06 Jun Cancer News You Need: Changes to Medicaid & State Laws on Biomarker Testing, Marijuana, & Paid Family Leave
Here is the latest news you need about laws and programs that may impact the cancer community, including state laws on health insurance coverage for biomarker testing, marijuana, paid family leave, and more.
- States have begun to re-check eligibility for Medicaid. During the public health emergency, individuals were allowed to be enrolled in Medicaid, without the state re-checking that they still qualify. Because the public health emergency has ended, states are now checking if individuals receiving Medicaid are still eligible. If people do not respond to the state to prove they are still eligible, they will be dropped from Medicaid. Check out our recent blog, What You Need to Know About Continuous Enrollment if You Have Medicaid to learn more about Medicaid unwinding. The Kaiser Family Foundation also has a tool to track Medicaid unwinding by state.
- Updates on Insurance Coverage for Biomarker Testing. This testing can give you more information about your cancer, and potentially help your treatment team make decisions that are best for you. If you’d like to learn more, read Triage Cancer’s Checklist to Understanding Biomarker Testing.
- Starting July 1, 2023, health benefit plans and Medicaid in Georgia must cover biomarker testing. This testing must be covered for the purposes of diagnosis, treatment, appropriate management, or ongoing monitoring of an enrollee's disease or condition when the testing is supported by medical and scientific evidence.
- Several states have recently passed similar laws. Arkansas and New Mexico biomarker health insurance coverage laws will go into effect January 1, 2024. Maryland’s law will go into effect July 1, 2025. Check out Triage Cancer’s Chart of State Laws for Biomarker Testing.
- As of January 1, 2023, individual and group health insurance plans in Connecticut must cover screening and diagnostic tests for breast and ovarian cancer for individuals of certain ages, or considered high risk. Tests include mammograms, ultrasounds, magnetic resonance imaging (MRI), and biopsies. For certain individuals at risk for breast cancer, plans must also cover prophylactic mastectomies and breast reconstruction. For those at risk for ovarian cancer, genetic testing, routine screening, CA-125 testing must be covered. You can learn more here.
- Delaware legalizes marijuana. Individuals are now allowed to smoke and consume marijuana. However, it is still illegal to use marijuana in public. Before using marijuana under the new law, you should know more about how it could impact your employment, because employers are still allowed to have zero-tolerance policies. Check out Triage Cancer’s Quick Guide to Medical Marijuana.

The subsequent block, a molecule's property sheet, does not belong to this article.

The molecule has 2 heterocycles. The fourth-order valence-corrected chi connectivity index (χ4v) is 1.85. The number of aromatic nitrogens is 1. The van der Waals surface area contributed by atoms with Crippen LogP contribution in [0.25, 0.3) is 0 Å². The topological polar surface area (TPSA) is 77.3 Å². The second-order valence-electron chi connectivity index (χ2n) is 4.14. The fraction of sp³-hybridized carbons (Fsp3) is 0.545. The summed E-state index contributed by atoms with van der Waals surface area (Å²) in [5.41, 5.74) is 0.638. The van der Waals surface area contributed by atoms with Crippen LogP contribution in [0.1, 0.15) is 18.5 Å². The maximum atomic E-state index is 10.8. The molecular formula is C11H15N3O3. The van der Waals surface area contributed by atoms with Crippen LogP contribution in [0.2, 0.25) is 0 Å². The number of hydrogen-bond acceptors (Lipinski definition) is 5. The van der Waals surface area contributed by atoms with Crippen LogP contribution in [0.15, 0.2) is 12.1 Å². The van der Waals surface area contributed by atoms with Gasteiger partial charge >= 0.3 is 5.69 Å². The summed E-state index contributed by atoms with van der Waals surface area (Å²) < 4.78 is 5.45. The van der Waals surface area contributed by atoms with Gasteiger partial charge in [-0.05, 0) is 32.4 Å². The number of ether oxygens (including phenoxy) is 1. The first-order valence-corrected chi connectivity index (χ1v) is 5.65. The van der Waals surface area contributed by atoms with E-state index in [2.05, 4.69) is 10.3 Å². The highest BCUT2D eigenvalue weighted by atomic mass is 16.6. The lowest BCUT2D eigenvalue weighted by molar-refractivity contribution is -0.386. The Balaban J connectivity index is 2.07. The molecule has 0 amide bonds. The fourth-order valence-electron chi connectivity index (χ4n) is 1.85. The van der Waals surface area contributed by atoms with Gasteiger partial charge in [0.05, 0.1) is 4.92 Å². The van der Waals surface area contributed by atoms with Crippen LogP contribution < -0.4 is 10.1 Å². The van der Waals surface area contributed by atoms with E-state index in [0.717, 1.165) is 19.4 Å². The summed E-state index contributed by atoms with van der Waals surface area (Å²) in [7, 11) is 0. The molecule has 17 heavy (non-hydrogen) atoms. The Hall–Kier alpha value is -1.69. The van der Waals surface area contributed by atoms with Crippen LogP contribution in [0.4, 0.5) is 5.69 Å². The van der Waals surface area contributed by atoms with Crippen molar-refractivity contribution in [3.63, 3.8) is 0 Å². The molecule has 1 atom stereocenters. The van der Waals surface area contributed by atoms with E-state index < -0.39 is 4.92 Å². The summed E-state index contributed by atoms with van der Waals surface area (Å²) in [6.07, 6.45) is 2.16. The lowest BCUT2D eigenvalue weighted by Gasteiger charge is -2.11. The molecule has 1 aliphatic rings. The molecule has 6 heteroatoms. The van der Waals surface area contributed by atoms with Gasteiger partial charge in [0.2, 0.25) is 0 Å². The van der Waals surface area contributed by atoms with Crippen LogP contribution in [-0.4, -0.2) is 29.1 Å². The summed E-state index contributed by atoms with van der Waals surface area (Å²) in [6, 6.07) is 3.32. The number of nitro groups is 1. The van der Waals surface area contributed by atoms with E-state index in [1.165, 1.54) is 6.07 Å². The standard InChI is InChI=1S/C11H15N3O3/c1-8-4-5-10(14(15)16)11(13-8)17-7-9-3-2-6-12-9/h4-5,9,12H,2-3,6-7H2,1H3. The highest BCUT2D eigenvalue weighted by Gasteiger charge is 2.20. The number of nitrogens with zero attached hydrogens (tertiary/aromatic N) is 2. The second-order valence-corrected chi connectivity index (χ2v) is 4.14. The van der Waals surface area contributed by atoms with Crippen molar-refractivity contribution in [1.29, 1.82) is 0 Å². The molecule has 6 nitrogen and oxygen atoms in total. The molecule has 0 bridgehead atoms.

- Kentucky legalizes medical marijuana, to begin January 2025. Adult Individuals diagnosed with cancer, chronic pain, multiple sclerosis, epilepsy, nausea, and post-traumatic stress disorder may be able to access medical marijuana. The law allows for marijuana edibles, tinctures, and topical products, but not smoking.
- Minnesota’s Governor signs paid family and medical leave law. Starting January 1, 2026, workers will be able to take paid time off for their own serious medical condition, or as a caregiver. For more information on state paid family and medical leave programs, see our Taking Time Off Chart of State Laws.
- Minnesota’s legislature passed a public option health plan, which gives residents with incomes above 200% of the federal poverty level access to the state’s Medicaid program by paying a monthly premium. Minnesota joins Colorado and Washington who have also recently passed public option plans.
- People who live outside of Vermont can now access death with dignity in Vermont without being a resident. Vermont modified their law to allow terminally ill individuals, over the age of 18, to access life-ending care regardless of the state they live in. 10 states currently have death with dignity statutes, and ten states are considering death with dignity legislation this year. These laws are also referred to as physician-assisted dying or aid-in-dying laws, which allow certain terminally ill individuals to voluntarily and legally request and receive a prescription medication from their physician to hasten their death in a peaceful, humane, and dignified way. For more information about this topic visit: Death with Dignity.
If you want to advocate for a law in your state, check out Triage Cancer’s resources on policy and legislative advocacy efforts.
Stay tuned for more news at the national and state level that may impact the cancer community.
About Triage Cancer
Triage Cancer is a national, nonprofit providing free education to people diagnosed with cancer, caregivers, and health care professionals on cancer-related legal and practical issues. Through events, materials, and resources, Triage Cancer is dedicated to helping people move beyond diagnosis.
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